The killing of four policemen in a militant attack in Zainapora quarter of Shopian district on Tuesday was felt with quite disdain and shock across the valley. The policemen were keeping watch on a residential area and were inside their guard room when they were fired upon. Three policemen died on the spot; a fourth one who received critical injuries was taken to hospital, where he died during treatment. The militants took away their service rifles. It in no way was viewed as an act of bravery as the policemen were not the personnel from any anti militancy column. They were rather on normal duty. It is quite natural for a man in the streets to sympathizing with the families of the slain policemen. Reports are that one of the slain police man’s brother had remained a militant and was killed in a clash with security forces a few years back. Consider the family of this policeman—government forces killing one brother and the other killed by militants.
Jaish e Mohammad militant group which claimed responsibility for the attack needs to do a serious self-analysis and soul-searching as what made it to talk big, and brag over the attack. The slain policemen were not the personnel from any anti-militancy column. They were common policemen. They were meant to protect a police post guarding a minority picket. Waylaying them and shooting them down is a heartless act. The home profile of the slain policemen suggests that they belonged to poor families and were the only sustainers of their families. These families are now totally devastated. The incident has caused anger and rage among people beyond the borders of these families. It is expected of militant leadership that instead of feeling incensed, they will look into the matter without getting emotional—with a cool mind and composed heart. These are the actions that militant groups used to indulge in 90s that ultimately gave rise to Ikhwan and other counter-insurgent groups. It were these counter-insurgent groups that damaged the militant movement the most. It was expected that the militant leadership might have learnt lessons from the past. Militants have the advantage of having a section of 90s-leadership still at the helm. They know it more than anyone else as how damaging it is to go against the common people.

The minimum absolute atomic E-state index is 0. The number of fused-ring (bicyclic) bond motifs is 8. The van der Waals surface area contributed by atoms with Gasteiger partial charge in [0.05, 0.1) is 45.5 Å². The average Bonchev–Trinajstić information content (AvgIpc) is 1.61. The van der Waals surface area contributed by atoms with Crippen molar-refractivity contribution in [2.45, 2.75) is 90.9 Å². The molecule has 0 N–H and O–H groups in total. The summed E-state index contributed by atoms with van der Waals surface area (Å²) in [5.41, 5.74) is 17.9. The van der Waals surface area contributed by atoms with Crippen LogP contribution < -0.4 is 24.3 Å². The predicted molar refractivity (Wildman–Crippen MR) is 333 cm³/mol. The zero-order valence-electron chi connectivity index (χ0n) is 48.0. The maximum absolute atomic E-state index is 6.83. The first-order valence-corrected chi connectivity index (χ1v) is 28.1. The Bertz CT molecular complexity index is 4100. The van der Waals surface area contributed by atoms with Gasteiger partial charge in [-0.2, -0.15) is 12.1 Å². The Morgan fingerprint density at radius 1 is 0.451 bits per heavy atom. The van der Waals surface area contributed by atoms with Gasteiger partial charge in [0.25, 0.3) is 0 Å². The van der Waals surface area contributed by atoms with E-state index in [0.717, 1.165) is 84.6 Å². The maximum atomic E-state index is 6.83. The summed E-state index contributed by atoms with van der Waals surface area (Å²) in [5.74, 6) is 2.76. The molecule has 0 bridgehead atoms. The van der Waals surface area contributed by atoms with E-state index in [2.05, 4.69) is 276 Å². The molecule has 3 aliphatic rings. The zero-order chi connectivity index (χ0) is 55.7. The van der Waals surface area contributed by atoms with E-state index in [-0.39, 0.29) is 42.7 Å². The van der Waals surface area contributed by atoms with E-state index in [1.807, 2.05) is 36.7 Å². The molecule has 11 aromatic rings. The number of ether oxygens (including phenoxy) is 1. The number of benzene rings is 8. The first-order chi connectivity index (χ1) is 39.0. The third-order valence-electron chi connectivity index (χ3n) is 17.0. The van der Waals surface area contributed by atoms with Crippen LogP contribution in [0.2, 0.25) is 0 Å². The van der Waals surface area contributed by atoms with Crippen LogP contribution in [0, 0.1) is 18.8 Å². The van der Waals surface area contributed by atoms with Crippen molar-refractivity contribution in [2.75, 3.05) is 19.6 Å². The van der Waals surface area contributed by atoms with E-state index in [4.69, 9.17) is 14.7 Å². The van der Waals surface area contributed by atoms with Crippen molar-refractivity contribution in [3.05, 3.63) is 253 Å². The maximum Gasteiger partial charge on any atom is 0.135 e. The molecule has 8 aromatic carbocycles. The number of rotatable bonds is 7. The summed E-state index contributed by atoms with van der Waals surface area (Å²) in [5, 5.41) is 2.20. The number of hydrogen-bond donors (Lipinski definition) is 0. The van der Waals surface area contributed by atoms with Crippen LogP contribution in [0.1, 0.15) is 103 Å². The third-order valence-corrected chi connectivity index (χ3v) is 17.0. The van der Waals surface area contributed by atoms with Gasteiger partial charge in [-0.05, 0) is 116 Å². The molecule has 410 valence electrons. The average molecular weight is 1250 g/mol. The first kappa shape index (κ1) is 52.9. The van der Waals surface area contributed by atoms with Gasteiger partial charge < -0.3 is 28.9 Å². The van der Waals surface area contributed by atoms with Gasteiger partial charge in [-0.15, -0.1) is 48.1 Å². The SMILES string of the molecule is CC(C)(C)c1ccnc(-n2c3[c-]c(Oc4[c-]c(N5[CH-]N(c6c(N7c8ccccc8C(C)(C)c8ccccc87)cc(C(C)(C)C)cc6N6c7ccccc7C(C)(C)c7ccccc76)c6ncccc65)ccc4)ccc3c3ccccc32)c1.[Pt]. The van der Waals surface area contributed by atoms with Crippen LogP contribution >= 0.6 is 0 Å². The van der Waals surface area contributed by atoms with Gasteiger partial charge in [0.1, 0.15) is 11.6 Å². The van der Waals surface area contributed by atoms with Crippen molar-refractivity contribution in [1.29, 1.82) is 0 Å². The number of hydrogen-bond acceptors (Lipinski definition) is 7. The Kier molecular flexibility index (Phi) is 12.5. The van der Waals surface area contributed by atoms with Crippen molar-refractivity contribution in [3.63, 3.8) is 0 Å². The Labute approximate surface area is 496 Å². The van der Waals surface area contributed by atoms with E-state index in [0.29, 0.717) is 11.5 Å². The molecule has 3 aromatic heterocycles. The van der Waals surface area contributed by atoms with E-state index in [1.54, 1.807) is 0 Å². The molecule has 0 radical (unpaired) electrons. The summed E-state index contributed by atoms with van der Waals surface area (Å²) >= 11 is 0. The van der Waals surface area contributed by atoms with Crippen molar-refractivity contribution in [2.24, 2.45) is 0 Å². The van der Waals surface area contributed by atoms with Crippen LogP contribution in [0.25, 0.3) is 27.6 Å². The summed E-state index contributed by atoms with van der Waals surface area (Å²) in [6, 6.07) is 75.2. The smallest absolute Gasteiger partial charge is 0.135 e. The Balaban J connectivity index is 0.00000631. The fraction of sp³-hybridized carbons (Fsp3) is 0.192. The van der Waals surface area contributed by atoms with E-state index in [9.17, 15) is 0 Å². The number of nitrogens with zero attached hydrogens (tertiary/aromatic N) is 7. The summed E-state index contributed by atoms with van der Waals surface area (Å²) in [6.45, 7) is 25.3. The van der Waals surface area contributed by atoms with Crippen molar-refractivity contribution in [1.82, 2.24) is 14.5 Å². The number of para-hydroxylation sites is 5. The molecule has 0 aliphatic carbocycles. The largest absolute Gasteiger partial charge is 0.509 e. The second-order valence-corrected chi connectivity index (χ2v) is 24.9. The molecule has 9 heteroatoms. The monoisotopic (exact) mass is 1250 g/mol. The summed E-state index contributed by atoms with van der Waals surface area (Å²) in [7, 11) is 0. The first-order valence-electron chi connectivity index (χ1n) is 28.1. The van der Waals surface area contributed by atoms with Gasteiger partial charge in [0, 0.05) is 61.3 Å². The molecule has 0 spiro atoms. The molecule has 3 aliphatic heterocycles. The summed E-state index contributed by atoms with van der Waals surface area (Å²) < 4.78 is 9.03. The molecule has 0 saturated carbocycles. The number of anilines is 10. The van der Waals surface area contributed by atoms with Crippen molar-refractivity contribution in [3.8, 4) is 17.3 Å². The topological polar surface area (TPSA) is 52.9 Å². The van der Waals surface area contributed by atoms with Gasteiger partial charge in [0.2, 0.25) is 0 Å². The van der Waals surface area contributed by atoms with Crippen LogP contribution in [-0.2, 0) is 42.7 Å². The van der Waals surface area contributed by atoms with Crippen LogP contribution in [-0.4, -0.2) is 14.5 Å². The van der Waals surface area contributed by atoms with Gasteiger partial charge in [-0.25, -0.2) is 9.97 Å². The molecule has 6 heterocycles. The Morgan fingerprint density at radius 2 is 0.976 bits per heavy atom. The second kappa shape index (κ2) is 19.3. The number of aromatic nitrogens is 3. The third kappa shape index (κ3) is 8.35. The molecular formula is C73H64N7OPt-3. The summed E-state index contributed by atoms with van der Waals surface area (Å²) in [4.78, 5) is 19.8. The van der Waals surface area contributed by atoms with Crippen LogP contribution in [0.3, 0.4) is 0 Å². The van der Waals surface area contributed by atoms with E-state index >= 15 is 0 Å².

This is not for the first time that policemen, who are not part of any anti militancy operational group were killed. These incidents have brought back the fear and dread of 90s into the minds of common people. The militants have a great role model in Burhan Wani before them. No militant leader in Kashmir has gained as much popularity and love as Burhan. His death, though took place almost 30 months back, is still mourned by the people, more particularly by the younger generation. The entire Kashmir got on boil for around six months over the death of Burhan. More than 100 persons were killed and thousands other wounded and jailed in protests that erupted in the wake of Burhan’s killing. It was indeed death of a hero and heartthrob. That is the amount of popularity Burhan enjoyed. The main reason of his popularity was his relation with common people. He was not just a HizbulMujahideen commander but indeed a peoples’ commander, who lived among people and for the people. That is why everybody in Kashmir felt for his death. Burhan, in fact, infused a new life in what is generally called ‘freedom’ movement. It is imperative for the successive militant leadership to follow the foot prints of Burhan Wani if they really want the same amount of love and popularity from the people of Kashmir.